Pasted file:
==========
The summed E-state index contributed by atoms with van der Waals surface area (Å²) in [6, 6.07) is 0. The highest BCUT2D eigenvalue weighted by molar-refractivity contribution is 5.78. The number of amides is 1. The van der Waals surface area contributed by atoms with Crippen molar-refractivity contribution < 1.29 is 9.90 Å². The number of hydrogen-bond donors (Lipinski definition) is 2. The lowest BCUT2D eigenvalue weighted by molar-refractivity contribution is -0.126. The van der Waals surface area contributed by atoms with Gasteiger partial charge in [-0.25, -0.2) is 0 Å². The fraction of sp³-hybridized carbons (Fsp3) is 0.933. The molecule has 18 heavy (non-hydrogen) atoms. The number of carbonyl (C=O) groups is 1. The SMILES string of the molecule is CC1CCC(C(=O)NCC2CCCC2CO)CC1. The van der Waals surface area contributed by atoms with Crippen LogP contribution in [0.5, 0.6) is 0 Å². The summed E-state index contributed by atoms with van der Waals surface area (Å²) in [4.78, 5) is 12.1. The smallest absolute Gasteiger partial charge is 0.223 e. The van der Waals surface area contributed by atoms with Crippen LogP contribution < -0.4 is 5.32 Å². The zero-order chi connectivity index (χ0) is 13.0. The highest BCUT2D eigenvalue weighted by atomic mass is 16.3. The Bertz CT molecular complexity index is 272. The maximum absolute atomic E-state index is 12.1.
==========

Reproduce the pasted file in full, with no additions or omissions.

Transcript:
The summed E-state index contributed by atoms with van der Waals surface area (Å²) in [6, 6.07) is 0. The highest BCUT2D eigenvalue weighted by molar-refractivity contribution is 5.78. The number of amides is 1. The van der Waals surface area contributed by atoms with Crippen molar-refractivity contribution < 1.29 is 9.90 Å². The number of hydrogen-bond donors (Lipinski definition) is 2. The lowest BCUT2D eigenvalue weighted by molar-refractivity contribution is -0.126. The van der Waals surface area contributed by atoms with Gasteiger partial charge in [-0.25, -0.2) is 0 Å². The fraction of sp³-hybridized carbons (Fsp3) is 0.933. The molecule has 18 heavy (non-hydrogen) atoms. The number of carbonyl (C=O) groups is 1. The SMILES string of the molecule is CC1CCC(C(=O)NCC2CCCC2CO)CC1. The van der Waals surface area contributed by atoms with Crippen LogP contribution in [0.5, 0.6) is 0 Å². The summed E-state index contributed by atoms with van der Waals surface area (Å²) in [4.78, 5) is 12.1. The smallest absolute Gasteiger partial charge is 0.223 e. The van der Waals surface area contributed by atoms with Crippen LogP contribution < -0.4 is 5.32 Å². The zero-order chi connectivity index (χ0) is 13.0. The highest BCUT2D eigenvalue weighted by atomic mass is 16.3. The Bertz CT molecular complexity index is 272. The maximum absolute atomic E-state index is 12.1.